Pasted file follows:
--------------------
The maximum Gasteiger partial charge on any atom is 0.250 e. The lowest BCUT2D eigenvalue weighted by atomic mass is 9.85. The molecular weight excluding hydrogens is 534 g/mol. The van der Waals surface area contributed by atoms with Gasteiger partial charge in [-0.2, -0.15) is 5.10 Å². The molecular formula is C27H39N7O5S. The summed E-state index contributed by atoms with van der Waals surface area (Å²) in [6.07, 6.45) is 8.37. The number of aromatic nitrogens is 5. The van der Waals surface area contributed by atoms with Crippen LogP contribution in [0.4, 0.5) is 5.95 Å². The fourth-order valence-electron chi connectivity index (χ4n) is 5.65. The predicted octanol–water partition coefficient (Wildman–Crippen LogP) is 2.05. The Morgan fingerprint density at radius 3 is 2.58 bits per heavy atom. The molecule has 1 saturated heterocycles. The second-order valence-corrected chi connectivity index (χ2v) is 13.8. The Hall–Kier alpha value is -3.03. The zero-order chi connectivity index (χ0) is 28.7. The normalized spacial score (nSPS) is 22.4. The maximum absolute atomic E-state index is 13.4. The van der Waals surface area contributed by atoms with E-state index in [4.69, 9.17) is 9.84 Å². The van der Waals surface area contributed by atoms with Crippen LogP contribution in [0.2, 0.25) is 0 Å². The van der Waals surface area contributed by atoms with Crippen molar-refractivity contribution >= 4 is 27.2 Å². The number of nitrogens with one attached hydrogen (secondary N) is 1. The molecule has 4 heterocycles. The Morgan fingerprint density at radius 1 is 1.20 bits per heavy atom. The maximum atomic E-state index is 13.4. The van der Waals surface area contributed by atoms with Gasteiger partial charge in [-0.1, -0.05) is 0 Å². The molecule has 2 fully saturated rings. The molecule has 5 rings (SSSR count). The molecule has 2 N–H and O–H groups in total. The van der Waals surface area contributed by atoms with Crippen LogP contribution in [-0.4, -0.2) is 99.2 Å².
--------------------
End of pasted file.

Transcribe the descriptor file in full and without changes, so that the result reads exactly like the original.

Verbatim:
The maximum Gasteiger partial charge on any atom is 0.250 e. The lowest BCUT2D eigenvalue weighted by atomic mass is 9.85. The molecular weight excluding hydrogens is 534 g/mol. The van der Waals surface area contributed by atoms with Gasteiger partial charge in [-0.2, -0.15) is 5.10 Å². The molecular formula is C27H39N7O5S. The summed E-state index contributed by atoms with van der Waals surface area (Å²) in [6.07, 6.45) is 8.37. The number of aromatic nitrogens is 5. The van der Waals surface area contributed by atoms with Crippen LogP contribution in [0.4, 0.5) is 5.95 Å². The fourth-order valence-electron chi connectivity index (χ4n) is 5.65. The predicted octanol–water partition coefficient (Wildman–Crippen LogP) is 2.05. The Morgan fingerprint density at radius 3 is 2.58 bits per heavy atom. The molecule has 1 saturated heterocycles. The second-order valence-corrected chi connectivity index (χ2v) is 13.8. The Hall–Kier alpha value is -3.03. The zero-order chi connectivity index (χ0) is 28.7. The normalized spacial score (nSPS) is 22.4. The maximum absolute atomic E-state index is 13.4. The van der Waals surface area contributed by atoms with E-state index in [4.69, 9.17) is 9.84 Å². The van der Waals surface area contributed by atoms with Crippen LogP contribution in [0.2, 0.25) is 0 Å². The van der Waals surface area contributed by atoms with Crippen molar-refractivity contribution >= 4 is 27.2 Å². The number of nitrogens with one attached hydrogen (secondary N) is 1. The molecule has 4 heterocycles. The Morgan fingerprint density at radius 1 is 1.20 bits per heavy atom. The maximum atomic E-state index is 13.4. The van der Waals surface area contributed by atoms with Gasteiger partial charge in [-0.1, -0.05) is 0 Å². The molecule has 2 fully saturated rings. The molecule has 5 rings (SSSR count). The molecule has 2 N–H and O–H groups in total. The van der Waals surface area contributed by atoms with Crippen LogP contribution in [-0.4, -0.2) is 99.2 Å².